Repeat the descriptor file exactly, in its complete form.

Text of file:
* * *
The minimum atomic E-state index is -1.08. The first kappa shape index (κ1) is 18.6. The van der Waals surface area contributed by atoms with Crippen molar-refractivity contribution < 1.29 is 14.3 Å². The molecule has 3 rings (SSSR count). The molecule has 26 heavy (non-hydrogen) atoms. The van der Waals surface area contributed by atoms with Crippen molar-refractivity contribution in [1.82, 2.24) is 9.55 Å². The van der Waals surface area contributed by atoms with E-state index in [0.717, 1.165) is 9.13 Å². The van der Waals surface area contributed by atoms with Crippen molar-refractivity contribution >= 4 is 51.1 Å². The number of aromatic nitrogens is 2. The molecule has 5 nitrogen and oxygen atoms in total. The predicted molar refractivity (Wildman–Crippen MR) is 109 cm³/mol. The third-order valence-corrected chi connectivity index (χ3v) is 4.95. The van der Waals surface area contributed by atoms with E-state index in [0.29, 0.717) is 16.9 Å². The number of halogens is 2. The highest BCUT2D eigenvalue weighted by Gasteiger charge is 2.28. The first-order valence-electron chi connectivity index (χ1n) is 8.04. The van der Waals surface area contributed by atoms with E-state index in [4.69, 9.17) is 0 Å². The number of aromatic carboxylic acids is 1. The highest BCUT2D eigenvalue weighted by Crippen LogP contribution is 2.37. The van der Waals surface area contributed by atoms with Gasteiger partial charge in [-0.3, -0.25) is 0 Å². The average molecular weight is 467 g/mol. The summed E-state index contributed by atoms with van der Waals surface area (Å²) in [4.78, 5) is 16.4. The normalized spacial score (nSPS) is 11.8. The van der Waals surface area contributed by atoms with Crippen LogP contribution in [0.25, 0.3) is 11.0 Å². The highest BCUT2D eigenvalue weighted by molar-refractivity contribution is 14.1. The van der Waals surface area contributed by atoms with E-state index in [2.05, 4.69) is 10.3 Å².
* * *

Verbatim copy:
The minimum atomic E-state index is -1.08. The first kappa shape index (κ1) is 18.6. The van der Waals surface area contributed by atoms with Crippen molar-refractivity contribution < 1.29 is 14.3 Å². The molecule has 3 rings (SSSR count). The molecule has 26 heavy (non-hydrogen) atoms. The van der Waals surface area contributed by atoms with Crippen molar-refractivity contribution in [1.82, 2.24) is 9.55 Å². The van der Waals surface area contributed by atoms with E-state index in [0.717, 1.165) is 9.13 Å². The van der Waals surface area contributed by atoms with Crippen molar-refractivity contribution >= 4 is 51.1 Å². The number of aromatic nitrogens is 2. The molecule has 5 nitrogen and oxygen atoms in total. The predicted molar refractivity (Wildman–Crippen MR) is 109 cm³/mol. The third-order valence-corrected chi connectivity index (χ3v) is 4.95. The van der Waals surface area contributed by atoms with E-state index in [0.29, 0.717) is 16.9 Å². The number of halogens is 2. The highest BCUT2D eigenvalue weighted by Gasteiger charge is 2.28. The first-order valence-electron chi connectivity index (χ1n) is 8.04. The van der Waals surface area contributed by atoms with E-state index in [4.69, 9.17) is 0 Å². The number of aromatic carboxylic acids is 1. The highest BCUT2D eigenvalue weighted by Crippen LogP contribution is 2.37. The van der Waals surface area contributed by atoms with Gasteiger partial charge in [-0.3, -0.25) is 0 Å². The average molecular weight is 467 g/mol. The summed E-state index contributed by atoms with van der Waals surface area (Å²) in [4.78, 5) is 16.4. The normalized spacial score (nSPS) is 11.8. The van der Waals surface area contributed by atoms with Crippen LogP contribution in [0.25, 0.3) is 11.0 Å². The highest BCUT2D eigenvalue weighted by molar-refractivity contribution is 14.1. The van der Waals surface area contributed by atoms with E-state index in [2.05, 4.69) is 10.3 Å².